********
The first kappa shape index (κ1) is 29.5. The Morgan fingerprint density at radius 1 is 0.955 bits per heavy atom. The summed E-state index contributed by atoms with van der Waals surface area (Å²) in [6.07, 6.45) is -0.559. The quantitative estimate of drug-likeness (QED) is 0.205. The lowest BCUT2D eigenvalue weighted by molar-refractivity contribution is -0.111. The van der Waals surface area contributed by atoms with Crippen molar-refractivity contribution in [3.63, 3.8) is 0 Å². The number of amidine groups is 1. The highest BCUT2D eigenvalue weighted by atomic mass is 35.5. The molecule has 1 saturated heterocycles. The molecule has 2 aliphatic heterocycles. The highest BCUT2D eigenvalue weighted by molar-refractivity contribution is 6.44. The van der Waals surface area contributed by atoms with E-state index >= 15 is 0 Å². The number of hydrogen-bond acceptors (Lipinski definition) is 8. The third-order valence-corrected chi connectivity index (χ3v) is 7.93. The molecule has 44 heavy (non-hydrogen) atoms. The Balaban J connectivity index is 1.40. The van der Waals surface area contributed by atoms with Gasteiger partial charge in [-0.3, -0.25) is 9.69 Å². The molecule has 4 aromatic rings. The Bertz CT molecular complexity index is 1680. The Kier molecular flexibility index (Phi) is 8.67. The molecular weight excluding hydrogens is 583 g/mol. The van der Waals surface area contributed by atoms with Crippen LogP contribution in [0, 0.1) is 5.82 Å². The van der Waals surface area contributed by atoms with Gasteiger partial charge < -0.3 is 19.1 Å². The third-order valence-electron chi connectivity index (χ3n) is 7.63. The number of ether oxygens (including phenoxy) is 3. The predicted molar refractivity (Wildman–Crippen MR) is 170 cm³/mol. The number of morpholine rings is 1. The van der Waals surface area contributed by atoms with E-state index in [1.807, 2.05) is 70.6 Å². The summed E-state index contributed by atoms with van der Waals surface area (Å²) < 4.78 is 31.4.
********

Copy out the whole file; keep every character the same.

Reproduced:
The first kappa shape index (κ1) is 29.5. The Morgan fingerprint density at radius 1 is 0.955 bits per heavy atom. The summed E-state index contributed by atoms with van der Waals surface area (Å²) in [6.07, 6.45) is -0.559. The quantitative estimate of drug-likeness (QED) is 0.205. The lowest BCUT2D eigenvalue weighted by molar-refractivity contribution is -0.111. The van der Waals surface area contributed by atoms with Crippen molar-refractivity contribution in [3.63, 3.8) is 0 Å². The number of amidine groups is 1. The highest BCUT2D eigenvalue weighted by atomic mass is 35.5. The molecule has 1 saturated heterocycles. The molecule has 2 aliphatic heterocycles. The highest BCUT2D eigenvalue weighted by molar-refractivity contribution is 6.44. The van der Waals surface area contributed by atoms with E-state index >= 15 is 0 Å². The number of hydrogen-bond acceptors (Lipinski definition) is 8. The third-order valence-corrected chi connectivity index (χ3v) is 7.93. The molecule has 44 heavy (non-hydrogen) atoms. The Balaban J connectivity index is 1.40. The van der Waals surface area contributed by atoms with Gasteiger partial charge in [-0.3, -0.25) is 9.69 Å². The molecule has 4 aromatic rings. The Bertz CT molecular complexity index is 1680. The Kier molecular flexibility index (Phi) is 8.67. The molecular weight excluding hydrogens is 583 g/mol. The van der Waals surface area contributed by atoms with Crippen LogP contribution in [0, 0.1) is 5.82 Å². The van der Waals surface area contributed by atoms with Gasteiger partial charge < -0.3 is 19.1 Å². The third-order valence-electron chi connectivity index (χ3n) is 7.63. The number of ether oxygens (including phenoxy) is 3. The predicted molar refractivity (Wildman–Crippen MR) is 170 cm³/mol. The number of morpholine rings is 1. The van der Waals surface area contributed by atoms with E-state index in [1.807, 2.05) is 70.6 Å². The summed E-state index contributed by atoms with van der Waals surface area (Å²) < 4.78 is 31.4.